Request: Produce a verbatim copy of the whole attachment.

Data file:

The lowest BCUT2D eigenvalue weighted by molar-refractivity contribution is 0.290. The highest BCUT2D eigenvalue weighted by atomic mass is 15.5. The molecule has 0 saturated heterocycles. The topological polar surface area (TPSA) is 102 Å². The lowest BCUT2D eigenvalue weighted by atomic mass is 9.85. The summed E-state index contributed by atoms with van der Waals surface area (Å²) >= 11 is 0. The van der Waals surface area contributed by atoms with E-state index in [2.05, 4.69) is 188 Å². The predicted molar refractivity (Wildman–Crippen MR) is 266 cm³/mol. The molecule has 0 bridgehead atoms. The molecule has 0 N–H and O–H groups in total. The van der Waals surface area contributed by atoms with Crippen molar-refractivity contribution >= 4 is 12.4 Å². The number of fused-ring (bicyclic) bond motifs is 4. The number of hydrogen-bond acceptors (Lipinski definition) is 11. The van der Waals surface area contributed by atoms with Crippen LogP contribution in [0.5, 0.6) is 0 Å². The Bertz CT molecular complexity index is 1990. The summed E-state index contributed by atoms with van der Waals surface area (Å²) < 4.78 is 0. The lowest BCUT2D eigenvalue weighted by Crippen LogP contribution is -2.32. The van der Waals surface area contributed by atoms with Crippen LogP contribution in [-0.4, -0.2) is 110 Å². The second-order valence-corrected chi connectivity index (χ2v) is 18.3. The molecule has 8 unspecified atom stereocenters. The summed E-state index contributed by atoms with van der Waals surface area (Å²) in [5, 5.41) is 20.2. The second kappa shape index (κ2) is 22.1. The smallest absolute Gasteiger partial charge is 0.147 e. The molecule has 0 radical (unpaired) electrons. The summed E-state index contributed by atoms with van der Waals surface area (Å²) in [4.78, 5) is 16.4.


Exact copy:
The lowest BCUT2D eigenvalue weighted by molar-refractivity contribution is 0.290. The highest BCUT2D eigenvalue weighted by atomic mass is 15.5. The molecule has 0 saturated heterocycles. The topological polar surface area (TPSA) is 102 Å². The lowest BCUT2D eigenvalue weighted by atomic mass is 9.85. The summed E-state index contributed by atoms with van der Waals surface area (Å²) >= 11 is 0. The van der Waals surface area contributed by atoms with E-state index in [2.05, 4.69) is 188 Å². The predicted molar refractivity (Wildman–Crippen MR) is 266 cm³/mol. The molecule has 0 bridgehead atoms. The molecule has 0 N–H and O–H groups in total. The van der Waals surface area contributed by atoms with Crippen molar-refractivity contribution >= 4 is 12.4 Å². The number of fused-ring (bicyclic) bond motifs is 4. The number of hydrogen-bond acceptors (Lipinski definition) is 11. The van der Waals surface area contributed by atoms with Crippen LogP contribution in [0.5, 0.6) is 0 Å². The Bertz CT molecular complexity index is 1990. The summed E-state index contributed by atoms with van der Waals surface area (Å²) < 4.78 is 0. The lowest BCUT2D eigenvalue weighted by Crippen LogP contribution is -2.32. The van der Waals surface area contributed by atoms with Crippen LogP contribution in [-0.4, -0.2) is 110 Å². The second-order valence-corrected chi connectivity index (χ2v) is 18.3. The molecule has 8 unspecified atom stereocenters. The summed E-state index contributed by atoms with van der Waals surface area (Å²) in [5, 5.41) is 20.2. The second kappa shape index (κ2) is 22.1. The smallest absolute Gasteiger partial charge is 0.147 e. The molecule has 0 radical (unpaired) electrons. The summed E-state index contributed by atoms with van der Waals surface area (Å²) in [4.78, 5) is 16.4.